NSA Meta-data Collection

The difference between collecting meta-data about communications and monitoring the contents of the communications is that meta-data has more to do with mapping relationships between people, rather than watching what they are saying. The documents leaked by Snowden and his interviews suggest that NSA is collecting communication meta-data from a wide array of sources. Looking on Twitter, it seems that many people interpret this to mean that their personal communications have been compromised. That is correct, but the meta-data about relationships is often more valuable than the communications themselves and this detail appears to often be overlooked.


“Under the telephony metadata collection program, telecommunications service providers, as required by court orders issued by the FISC, produce to the Government certain information about telephone calls, principally those made within the United States and between the United States and foreign countries. This information is limited to telephony metadata, which includes information about what telephone numbers were used to make and receive the calls, when the calls took place, and how long the calls lasted. Importantly, this information does not include any information about the content of those calls—the Government cannot, through this program, listen to or record any telephone conversations.

This telephony metadata is important to the Government because, by analyzing it, the Government can determine whether known or suspected terrorist operatives have been in contact with other persons who may be engaged in terrorist activities, including persons and activities within the United States. The program is carefully limited to this purpose: it is not lawful for anyone to query the bulk telephony metadata for any purpose other than counterterrorism, and Court-imposed rules strictly limit all such queries. The program includes internal oversight mechanisms to prevent misuse, as well as external reporting requirements to the FISC and Congress.”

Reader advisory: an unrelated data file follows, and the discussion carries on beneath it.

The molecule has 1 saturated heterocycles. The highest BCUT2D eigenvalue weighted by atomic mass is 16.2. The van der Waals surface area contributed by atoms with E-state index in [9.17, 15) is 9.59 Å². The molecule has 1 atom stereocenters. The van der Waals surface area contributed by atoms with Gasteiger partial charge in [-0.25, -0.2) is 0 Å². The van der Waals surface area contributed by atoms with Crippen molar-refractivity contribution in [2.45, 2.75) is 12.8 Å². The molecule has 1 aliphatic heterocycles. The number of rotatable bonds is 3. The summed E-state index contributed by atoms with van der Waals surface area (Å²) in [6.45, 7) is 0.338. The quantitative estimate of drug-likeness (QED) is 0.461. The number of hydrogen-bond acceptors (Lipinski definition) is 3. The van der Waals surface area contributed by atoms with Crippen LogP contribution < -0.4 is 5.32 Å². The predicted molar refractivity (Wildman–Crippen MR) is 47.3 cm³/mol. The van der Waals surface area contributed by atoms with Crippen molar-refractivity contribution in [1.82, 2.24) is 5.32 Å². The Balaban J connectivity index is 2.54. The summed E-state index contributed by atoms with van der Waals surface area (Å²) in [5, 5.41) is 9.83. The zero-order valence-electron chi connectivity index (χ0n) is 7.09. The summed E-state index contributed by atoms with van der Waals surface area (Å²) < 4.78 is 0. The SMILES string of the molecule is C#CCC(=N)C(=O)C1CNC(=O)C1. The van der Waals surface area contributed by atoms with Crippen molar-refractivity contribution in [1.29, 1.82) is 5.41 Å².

The reason that relationship meta-data might be more valuable than the communication contents is that meta-data is fact, but communication content is frequently unreliable. If a person contacts another person repeatedly, this almost certainly means that there is a relationship between them. It is pretty simple to filter out “wrong number” types of contacts by using simple frequency analysis. Frequent communications between two individuals likely mean that there is a strong relationship between them. Infrequent communications mean that the relationship between them is either weak or non-existent. This type of information is usually factual – most people are unlikely to counterfeit this type of information efficiently, though this meta-data mining system is not completely fool-proof. By comparison, the contents of the messages many people send to each other are complete rubbish – look at http://textsfromlastnight.com/ for some examples. Collecting meta-data can be easily automated, but reading messages almost certanily requires human analysts. Human analysts are typically a lot more expensive than processing meta-data. Meta-data is more accurate and less expensive to process than communications themselves and both of these factors make meta-data frequently more valuable than communications themselves.

Collection of meta-data is different from inspecting the communications themselves. Meta-data is often more valuable than the communications.


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